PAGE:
Every so often, Knowledge Sharing also means introducing the collective to new tools or codebases: Sessions that start with “We created a new app and integrated it into soundcloud.com, here’s how it works…” or “We have a new shared component library. It’s in its early days but here’s where we are right now…” are helpful for everyone to stay up to date on what’s new.
We also had times where we talked about processes and how we could improve them. A few months ago, for example, we were getting bombarded by automated alerts on Slack, and an engineer kicked off the session with “I feel like alerts are getting too noisy and out of control. Should we appoint a point person to deal with them?” Another conversation about how we do releases started with “Here’s an open source tool that could simplify our release processes. What do you think?”
Other times, we use Knowledge Sharing for technical deep dives. For example, an engineer who worked on our webpack config began a conversation with “I had to dive into how code splitting works for soundcloud.com and I can now explain it!” Other times, an engineer who worked on our famous waveform started with “We are making changes to the waveform and I found that it’s really well architected. Here are interesting patterns that we use there…” And another one who was profiling React went with “I measured the performance overhead of rendering many React roots and here’s what I found…”
Questions and open rounds are frequently on the table when the agenda is empty. In these cases, Knowledge Sharing is used as an opportunity to seek out expertise and feedback from others. For example, we recently had meetings that started with “It looks like we’re always running into issues with feature flags. What can we do to fix them?” and “Can anybody explain how tracking works? How exactly would I implement firing a click event?”
We’ve observed that developers have adapted a sharing mindset and are actively sharing their work and asking peers to share in this new forum. We’ve talked about a vast variety of topics, which results in an increase of the bus factor of the team.
With our current remote work setup, this meeting also helps make the platform team feel more connected. There are few opportunities to connect to platform peers in such a laid-back environment, and even before we started to work remotely, this meeting was one that web peers always looked forward to, making it even more important now.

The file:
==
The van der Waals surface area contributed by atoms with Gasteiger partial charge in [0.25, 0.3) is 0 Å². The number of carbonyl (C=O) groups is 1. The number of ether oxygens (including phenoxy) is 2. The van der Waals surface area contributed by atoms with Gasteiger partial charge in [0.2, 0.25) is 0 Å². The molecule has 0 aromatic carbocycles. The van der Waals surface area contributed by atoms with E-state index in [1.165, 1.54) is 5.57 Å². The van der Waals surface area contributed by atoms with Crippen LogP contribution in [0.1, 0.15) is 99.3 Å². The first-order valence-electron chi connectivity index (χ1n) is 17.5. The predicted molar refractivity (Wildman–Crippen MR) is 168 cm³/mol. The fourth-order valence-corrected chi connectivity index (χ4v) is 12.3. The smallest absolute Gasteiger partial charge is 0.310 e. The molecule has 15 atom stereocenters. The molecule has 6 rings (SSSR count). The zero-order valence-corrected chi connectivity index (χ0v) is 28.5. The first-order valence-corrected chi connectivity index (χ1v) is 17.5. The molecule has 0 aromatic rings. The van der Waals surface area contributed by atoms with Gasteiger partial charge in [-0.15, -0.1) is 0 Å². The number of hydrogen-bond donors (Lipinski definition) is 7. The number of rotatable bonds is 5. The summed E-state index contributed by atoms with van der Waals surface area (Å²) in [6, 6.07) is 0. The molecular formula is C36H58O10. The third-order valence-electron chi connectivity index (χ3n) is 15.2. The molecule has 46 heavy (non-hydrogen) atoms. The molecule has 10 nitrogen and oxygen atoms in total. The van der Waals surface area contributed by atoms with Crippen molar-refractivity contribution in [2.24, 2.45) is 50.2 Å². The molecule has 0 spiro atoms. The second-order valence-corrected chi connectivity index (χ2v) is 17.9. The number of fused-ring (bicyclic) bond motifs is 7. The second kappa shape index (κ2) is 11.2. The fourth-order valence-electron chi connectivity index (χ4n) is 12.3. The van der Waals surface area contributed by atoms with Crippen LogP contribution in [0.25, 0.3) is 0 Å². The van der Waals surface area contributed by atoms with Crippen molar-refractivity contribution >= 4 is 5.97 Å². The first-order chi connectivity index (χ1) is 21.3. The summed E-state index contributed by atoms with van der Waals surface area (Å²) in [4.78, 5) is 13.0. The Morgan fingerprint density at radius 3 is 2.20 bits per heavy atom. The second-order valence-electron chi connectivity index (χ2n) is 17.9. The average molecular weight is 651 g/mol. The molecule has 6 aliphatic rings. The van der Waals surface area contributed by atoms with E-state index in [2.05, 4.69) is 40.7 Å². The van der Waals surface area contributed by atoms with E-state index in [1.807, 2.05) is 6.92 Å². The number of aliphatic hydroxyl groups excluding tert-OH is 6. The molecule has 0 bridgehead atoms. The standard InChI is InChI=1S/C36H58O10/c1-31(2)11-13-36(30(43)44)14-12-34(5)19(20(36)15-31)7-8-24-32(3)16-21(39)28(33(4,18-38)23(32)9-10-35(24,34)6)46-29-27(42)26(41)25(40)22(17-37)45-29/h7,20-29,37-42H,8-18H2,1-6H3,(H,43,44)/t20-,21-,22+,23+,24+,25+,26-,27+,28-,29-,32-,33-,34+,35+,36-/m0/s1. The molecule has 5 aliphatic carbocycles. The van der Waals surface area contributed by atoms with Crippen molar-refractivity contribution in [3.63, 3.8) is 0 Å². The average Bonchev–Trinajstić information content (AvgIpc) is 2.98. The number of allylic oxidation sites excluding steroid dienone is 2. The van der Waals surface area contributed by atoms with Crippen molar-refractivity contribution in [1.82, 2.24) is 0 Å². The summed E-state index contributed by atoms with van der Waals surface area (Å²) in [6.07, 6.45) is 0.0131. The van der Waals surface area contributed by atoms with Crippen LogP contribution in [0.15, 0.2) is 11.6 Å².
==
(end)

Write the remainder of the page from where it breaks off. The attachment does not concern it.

Another thing we noticed is that the barrier to asking “basic” questions has gone down; people aren’t afraid to ask questions they might otherwise be scared to ask in other scenarios. And with engineers from all the different engineering levels present at the meeting, it has become a valuable forum for getting answers to these questions.
There are some points that we want to improve upon, though we haven’t yet found the best solutions to these issues yet.
For example, sometimes it’s unclear to peers if they should have a discussion on Slack or whether they should propose a topic for the next Knowledge Sharing session. To date, we haven’t found a great guideline for this. However, when someone asks if a discussion should happen in our Knowledge Sharing meeting, it’s a great indication that it should be discussed there as well, even if it’s just in the format of a summary of the Slack discussion.
And this is a great segue to another issue: We haven’t yet found a good way to document the outcomes of these sessions. Semi-randomly, colleagues add their notes to the agenda document, but a lot has already been “lost.” We should definitely take on a better documentation cadence: Maybe declaring a dedicated note-taker for each meeting or encouraging presenters to sum up their findings in the agenda document afterward would be a good start. However, we don’t know if this would be detrimental to the casual environment of the meeting. But we’re sure we’ll find a good balance there.
Nevertheless, we’re very happy with the current setup of the meeting, and we plan to keep our weekly cadence to share knowledge.
If you have a similar setup at your company, we’d love to hear about it to understand what has worked best for you.